11. Use direct references to unprotected cells on a spreadsheet intended to be used as a form for general use. If you think a protected cell on a protected Excel Worksheet cannot be changed, you will learn otherwise when someone enters a value in the wrong unprotected cell and chooses to cut and paste it to the correct cell. At best, the form will suddenly show all kinds of errors and be obviously unusable (unless the person knows Excel well enough to press Ctrl+Z before a save or use of a form control). At worst, the form will produce incorrect results with no indication that something might be wrong (this can be very bad indeed).
Protected or not, Excel automatically updates references when referenced cells are moved; and cutting and pasting one referenced cell over another always replaces references to the destination cell with "#REF!".
As long as (spreadsheet) size doesn't matter, the best way to do this is probably to duplicate an area of unprotected cells in a (later to be) hidden, protected adjacent area, and to make all references to entered data using references to that protected, hidden area. The cells in the protected, hidden area copy the unprotected entries using indirect references to the unprotected data.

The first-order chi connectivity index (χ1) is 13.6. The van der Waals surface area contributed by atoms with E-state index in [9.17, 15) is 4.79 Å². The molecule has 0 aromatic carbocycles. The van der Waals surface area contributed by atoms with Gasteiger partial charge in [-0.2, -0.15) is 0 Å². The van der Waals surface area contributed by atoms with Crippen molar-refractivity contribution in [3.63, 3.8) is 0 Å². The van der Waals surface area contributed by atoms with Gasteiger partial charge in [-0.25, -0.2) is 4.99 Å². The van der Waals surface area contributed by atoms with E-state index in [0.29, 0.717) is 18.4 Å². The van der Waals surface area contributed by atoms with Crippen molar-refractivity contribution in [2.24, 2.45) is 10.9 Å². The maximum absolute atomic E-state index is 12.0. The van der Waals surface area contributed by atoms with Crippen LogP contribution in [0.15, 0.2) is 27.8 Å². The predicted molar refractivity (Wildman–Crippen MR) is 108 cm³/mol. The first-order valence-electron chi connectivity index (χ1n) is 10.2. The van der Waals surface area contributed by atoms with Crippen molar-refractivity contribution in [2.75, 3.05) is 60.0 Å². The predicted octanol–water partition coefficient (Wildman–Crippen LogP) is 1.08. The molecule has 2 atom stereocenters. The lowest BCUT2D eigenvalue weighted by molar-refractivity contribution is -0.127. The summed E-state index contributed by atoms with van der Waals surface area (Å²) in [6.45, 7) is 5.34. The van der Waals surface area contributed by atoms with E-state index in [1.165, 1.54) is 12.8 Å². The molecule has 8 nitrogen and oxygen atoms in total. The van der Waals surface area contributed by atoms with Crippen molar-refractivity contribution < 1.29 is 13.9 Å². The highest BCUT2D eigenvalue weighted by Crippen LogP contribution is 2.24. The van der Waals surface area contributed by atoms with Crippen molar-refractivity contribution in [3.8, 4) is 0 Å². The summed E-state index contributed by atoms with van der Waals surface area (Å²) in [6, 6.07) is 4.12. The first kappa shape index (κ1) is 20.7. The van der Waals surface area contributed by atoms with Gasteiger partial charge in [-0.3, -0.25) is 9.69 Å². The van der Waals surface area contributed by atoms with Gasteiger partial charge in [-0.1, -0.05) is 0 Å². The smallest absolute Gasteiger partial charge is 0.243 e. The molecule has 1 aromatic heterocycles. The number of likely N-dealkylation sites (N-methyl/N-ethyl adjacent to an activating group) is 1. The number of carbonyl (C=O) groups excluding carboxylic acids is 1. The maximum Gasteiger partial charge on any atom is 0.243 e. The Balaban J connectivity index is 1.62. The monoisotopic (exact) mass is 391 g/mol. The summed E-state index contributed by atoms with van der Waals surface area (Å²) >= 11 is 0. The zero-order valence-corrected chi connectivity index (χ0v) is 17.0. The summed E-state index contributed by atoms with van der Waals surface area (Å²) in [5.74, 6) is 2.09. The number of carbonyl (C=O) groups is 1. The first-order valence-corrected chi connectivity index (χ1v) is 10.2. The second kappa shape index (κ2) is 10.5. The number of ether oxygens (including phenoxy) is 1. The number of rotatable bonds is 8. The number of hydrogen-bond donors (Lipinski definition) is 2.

Unless a form needs very few "protected" references to unprotected cells, using indirect references to the unprotected data everywhere can make the form extremely difficult to change (e.g., update) or debug. You can use a computed OFFSET reference to copy the unprotected data to the hidden, protected area. It's less messy than computed INDIRECT references; but you should design the computation so it will allow moving the two areas relative to each other.
Even though using the above technique will prevent users from damaging the function of the form, be aware that it will not prevent them from making changes to the form that you don't want. Formatting is disabled on a protected Worksheet, but the formats of unprotected cells on that sheet are not protected. If the user copies a protected cell to an unprotected cell, the formatting of that protected cell will be copied, too; so if you put a lot of effort into the appearance of input cells, your effort may be in vain.
Can anyone think of any reasonable use for a protected form with unprotected cells that would make this behavior appropriate? Unfortunately, as bad as it is, Excel is better in this respect. Office Libre behaves similarly, but is less likely to clearly show that the form has been damaged. For example, if the original protected equation is =A1+A2+A3, and the user cuts and pastes A2 to A1, Excel will change the (not) "protected" equation to =#REF!+A2+A3 (an obvious error), whereas Office Libre will change it to =A1+A1+A3 (the wrong answer).
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